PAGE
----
Anand held to draw by Vallejo

<img border='0' align='left' title=' ' src='' class='caption'> World No. 2 Viswanathan Anand was held to a draw by tailender Framcisco Pons Vallejo of Spain.

Updated: February 25, 2007 10:50 IST
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Linares (Spain):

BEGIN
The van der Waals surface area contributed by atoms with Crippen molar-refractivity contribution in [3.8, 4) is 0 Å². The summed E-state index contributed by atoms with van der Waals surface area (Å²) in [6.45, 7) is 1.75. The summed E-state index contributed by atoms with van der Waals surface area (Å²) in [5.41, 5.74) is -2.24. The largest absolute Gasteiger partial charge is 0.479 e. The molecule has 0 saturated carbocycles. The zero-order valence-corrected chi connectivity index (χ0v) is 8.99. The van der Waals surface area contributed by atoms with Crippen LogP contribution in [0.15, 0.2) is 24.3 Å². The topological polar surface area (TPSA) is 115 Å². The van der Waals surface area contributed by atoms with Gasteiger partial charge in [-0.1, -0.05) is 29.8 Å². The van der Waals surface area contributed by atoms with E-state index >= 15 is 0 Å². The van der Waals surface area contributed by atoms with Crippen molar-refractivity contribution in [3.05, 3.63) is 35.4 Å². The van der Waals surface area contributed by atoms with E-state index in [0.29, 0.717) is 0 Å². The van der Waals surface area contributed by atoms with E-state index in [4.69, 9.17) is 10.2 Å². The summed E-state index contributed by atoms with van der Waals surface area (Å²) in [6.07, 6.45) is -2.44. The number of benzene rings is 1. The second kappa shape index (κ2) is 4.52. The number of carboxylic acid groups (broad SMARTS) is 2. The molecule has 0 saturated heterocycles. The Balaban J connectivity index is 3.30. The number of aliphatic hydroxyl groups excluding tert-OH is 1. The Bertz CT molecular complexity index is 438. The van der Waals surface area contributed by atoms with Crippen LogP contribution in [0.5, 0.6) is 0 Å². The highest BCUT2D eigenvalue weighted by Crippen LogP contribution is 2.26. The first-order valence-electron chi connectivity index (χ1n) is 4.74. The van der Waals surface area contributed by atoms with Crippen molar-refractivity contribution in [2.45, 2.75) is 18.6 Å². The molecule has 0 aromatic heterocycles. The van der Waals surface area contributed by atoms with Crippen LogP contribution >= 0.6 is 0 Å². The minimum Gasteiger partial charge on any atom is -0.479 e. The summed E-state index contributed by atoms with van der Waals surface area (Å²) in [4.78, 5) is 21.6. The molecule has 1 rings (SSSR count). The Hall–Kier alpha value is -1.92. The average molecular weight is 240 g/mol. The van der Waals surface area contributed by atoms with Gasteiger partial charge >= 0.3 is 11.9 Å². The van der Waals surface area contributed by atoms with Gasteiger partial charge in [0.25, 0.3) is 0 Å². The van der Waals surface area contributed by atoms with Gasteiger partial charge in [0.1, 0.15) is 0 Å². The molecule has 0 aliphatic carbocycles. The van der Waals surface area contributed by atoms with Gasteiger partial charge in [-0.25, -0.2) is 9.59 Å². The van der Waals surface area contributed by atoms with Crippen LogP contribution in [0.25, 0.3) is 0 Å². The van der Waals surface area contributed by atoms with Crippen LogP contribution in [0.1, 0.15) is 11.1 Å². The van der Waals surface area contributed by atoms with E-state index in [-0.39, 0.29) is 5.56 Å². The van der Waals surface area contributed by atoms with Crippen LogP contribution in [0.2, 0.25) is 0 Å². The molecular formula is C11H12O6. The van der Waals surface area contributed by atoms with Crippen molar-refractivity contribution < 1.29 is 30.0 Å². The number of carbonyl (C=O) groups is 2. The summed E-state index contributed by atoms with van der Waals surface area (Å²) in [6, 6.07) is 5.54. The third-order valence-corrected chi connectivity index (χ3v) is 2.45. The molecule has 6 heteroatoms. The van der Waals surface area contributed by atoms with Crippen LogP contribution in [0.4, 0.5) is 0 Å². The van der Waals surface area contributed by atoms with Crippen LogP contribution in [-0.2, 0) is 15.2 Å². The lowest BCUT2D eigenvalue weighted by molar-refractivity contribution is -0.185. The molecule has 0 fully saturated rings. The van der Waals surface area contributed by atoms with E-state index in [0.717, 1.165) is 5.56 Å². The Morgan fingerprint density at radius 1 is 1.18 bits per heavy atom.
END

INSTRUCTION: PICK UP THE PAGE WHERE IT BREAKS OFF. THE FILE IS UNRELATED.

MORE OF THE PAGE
World No. 2 Viswanathan Anand was held to a draw by tailender Framcisco Pons Vallejo of Spain in the fifth round of the 22nd Linares Super Grandmasters Chess tournament. The draw proved costly for the Indian ace as he was relegated to the second spot in the leader board behind Garry Kasparov of Russia who crushed England's Michael Adams. Kasparov took his tally to 3 points from four games in the category-20 double round-robin event while Anand moved to 2.5 points from as many games. FIDE World Champion Rustam Kasmidzhanov is in sole third spot right now with 2.5 points from five games while Corus champion Peter Leko of Hungary and Veselin Topalov of Bulgaria are next with 2 points from four games. Bottom of the table After bowing to Kasparov, Adams was pushed to the sixth-spot in the seven-players event with 2 points from five games. Vallejo's draw did not help him improve his tournament standing as the young Spaniard is still at the bottom of the table with 1 point from four games. Nine rounds still remain in this Euro 297,000 prize money tournament. Anand had little to do against Vallejo as the latter decided to play safe with his white pieces. Indian defence It was a Queen's Indian defence game wherein the Indian star had little trouble equalising as black. After a routine skirmish the pieces got exchanged at regular intervals and the players arrived at a rooks and minor pieces endgame. The peace was signed in 41 moves. Kasparov stole the fifth round honours giving enough indication of the fire that still remains in the belly. Adams was outdone in a Nimzo Indian defence game playing black after the former employed the Capablanca variation. The English star went for the same line in which he lost in round one after getting a promising position against Topalov, but Kasparov's level of preparation proved far superior. Slight advantage Right from the beginning the Russian managed a slight advantage and nurtured it well to knockdown a pawn in the heavy pieces endgame. Adams could not really work out a defensive plan after being pushed to the wall and Kasparov wrapped the issue in 52 moves. The other game of the day between Kasimdzhanov and Topalov ended in a draw. Playing white, Kasimdzhanov went for the classical variation against the King's Indian defence by Topalov but did not get any desirable advantage. The Bulgarian went on an exchange spree in the middle game and Kasimdzhanov had little choice except to maintain the equilibrium in this 40-move game. (PTI)

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